Showing the importance in medical research of studying sex differences, a team of scientists based at Northwestern University has discovered a molecular mechanism that could help explain why men are less likely than women to suffer autoimmune disease. Men, new research indicates, may enjoy some degree of protection from multiple sclerosis (MS) because they benefit from a testosterone-activated pathway that helps cools the immune response. If this pathway could be activated without testosterone, it could help men and women alike while avoiding the undesirable side effects of long-term testosterone treatment.

The discovery of the pathway stemmed from a lucky mistake. In the laboratory of Melissa Brown, Ph.D., a graduate student selected male mice instead of female mice for a study. Apparently, the graduate student had yet to learn how to identify the nearly imperceptible genitals of male mouse pups.

The male mice were used to evaluate experimental autoimmune encephalomyelitis (EAE), which resembles MS, a condition in which immune cells attack the myelin sheath, a membrane that wraps around the nerve axons within the brain and spinal cord. When the myelin sheath is damaged, normal nerve signal conduction is interrupted, resulting in a variety of symptoms, including sensory disturbances, loss of motor function, and cognitive deficits.

The Northwestern scientists showed that in male mice testosterone caused mast cells, a type of immune cell, to produce a guardian molecule, the cytokine interleukin-33 (IL-33). The guardian molecule triggers a cascade of chemicals that prevents the development of another type of immune cell, so-called Th17 cells, that can directly attack the myelin.

In the EAE model, females develop more of a disease-causing Th17 immune response than males. These Th17 cells, attack and destroy the myelin. But that damaging response was reversed in females by treatment with IL-33.

Detailed results of the study appeared January 29 in the Proceedings of the National Academy of Sciences (PNAS), in an article entitled “Male-Specific IL-33 Expression Regulates Sex-Dimorphic EAE Susceptibility.” This article notes that while most studies of autoimmune disease focus on what causes the damaging inflammation in females, there is also much to be learned by studying the factors that confer protection to males.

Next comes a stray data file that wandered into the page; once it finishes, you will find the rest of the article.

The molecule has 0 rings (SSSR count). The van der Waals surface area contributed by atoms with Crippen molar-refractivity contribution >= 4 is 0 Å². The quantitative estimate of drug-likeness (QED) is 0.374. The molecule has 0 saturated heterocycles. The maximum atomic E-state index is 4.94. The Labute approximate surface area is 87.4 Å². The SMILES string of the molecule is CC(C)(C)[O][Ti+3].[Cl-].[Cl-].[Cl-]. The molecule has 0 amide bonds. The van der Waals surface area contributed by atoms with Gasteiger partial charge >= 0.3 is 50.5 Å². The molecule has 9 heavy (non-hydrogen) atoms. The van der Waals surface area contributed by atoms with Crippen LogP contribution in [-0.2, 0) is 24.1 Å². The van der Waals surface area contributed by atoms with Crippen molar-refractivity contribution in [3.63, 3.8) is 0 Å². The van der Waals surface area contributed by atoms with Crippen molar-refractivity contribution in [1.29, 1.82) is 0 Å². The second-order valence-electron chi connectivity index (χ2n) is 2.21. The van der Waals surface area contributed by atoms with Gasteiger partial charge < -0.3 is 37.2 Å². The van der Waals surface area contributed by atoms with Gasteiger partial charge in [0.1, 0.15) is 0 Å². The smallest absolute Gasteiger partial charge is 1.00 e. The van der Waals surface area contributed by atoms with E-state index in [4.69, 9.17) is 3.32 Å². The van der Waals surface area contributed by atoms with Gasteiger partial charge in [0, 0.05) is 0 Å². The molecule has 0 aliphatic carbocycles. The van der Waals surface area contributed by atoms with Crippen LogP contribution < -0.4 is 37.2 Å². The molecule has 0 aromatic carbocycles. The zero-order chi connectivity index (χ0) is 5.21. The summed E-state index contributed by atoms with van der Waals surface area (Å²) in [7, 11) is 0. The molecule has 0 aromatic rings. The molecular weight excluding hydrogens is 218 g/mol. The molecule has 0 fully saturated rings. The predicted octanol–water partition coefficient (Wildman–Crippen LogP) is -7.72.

“Our studies…reveal that sex-determined differences in Il33 expression by innate immune cells in response to myelin peptide immunization regulate EAE susceptibility,” wrote the article’s authors. “IL-33 is selectively induced in PLP139–151-immunized males and activates type 2 innate lymphoid cells (ILC2s), cells that promote and sustain a nonpathogenic Th2 myelin-specific response. Without this attenuating IL-33 response, females generate an encephalitogenic Th17-dominant response, which can be reversed by IL-33 treatment.”

Women have three-to-four times the incidence of MS compared to men, and the lower incidence in males is related, in part, to higher levels of testosterone. But until now, scientists haven't understood how the hormone provides protection. The new study discovered how testosterone does it, and how females can glean the benefits.

“[Our work] suggests a mechanism for the reduced incidence of multiple sclerosis and other autoimmune diseases in males compared to females,” said Dr. Brown. “These findings could lead to an entirely new kind of therapy for MS, which we greatly need.”

“This is why it's vital to study sex differences in research,” she added.

In addition to a higher incidence of MS in women, there are also sex-determined differences in the average age of onset and subtype of the disease. Women generally develop MS at a younger age and usually have a relapsing–remitting course of disease. Men develop the disease later in life and it usually continues to worsen without periods of improvement. The development of the disease in men also correlates with age-related reduction of testosterone levels.

While there have been some new breakthroughs in developing effective drug therapies for MS patients, most of these work by suppressing the immune system, making patients more susceptible to certain infections and/or causing a general malaise.

Limited clinical trials in male MS patients have shown that testosterone treatment over 12 months can partially reverse evidence of myelin- and nerve-degeneration and alleviate symptoms. However, short-term testosterone administration is not a viable therapy for either men or women because of the multitude of undesirable side effects.

“Our findings have identified new and more specific cellular and molecular targets for immune intervention that we hope will lead to better therapies that leave most of the immune system intact,” asserted Dr. Brown. “This testosterone-driven protective pathway should also be studied in other female-biased autoimmune diseases.”

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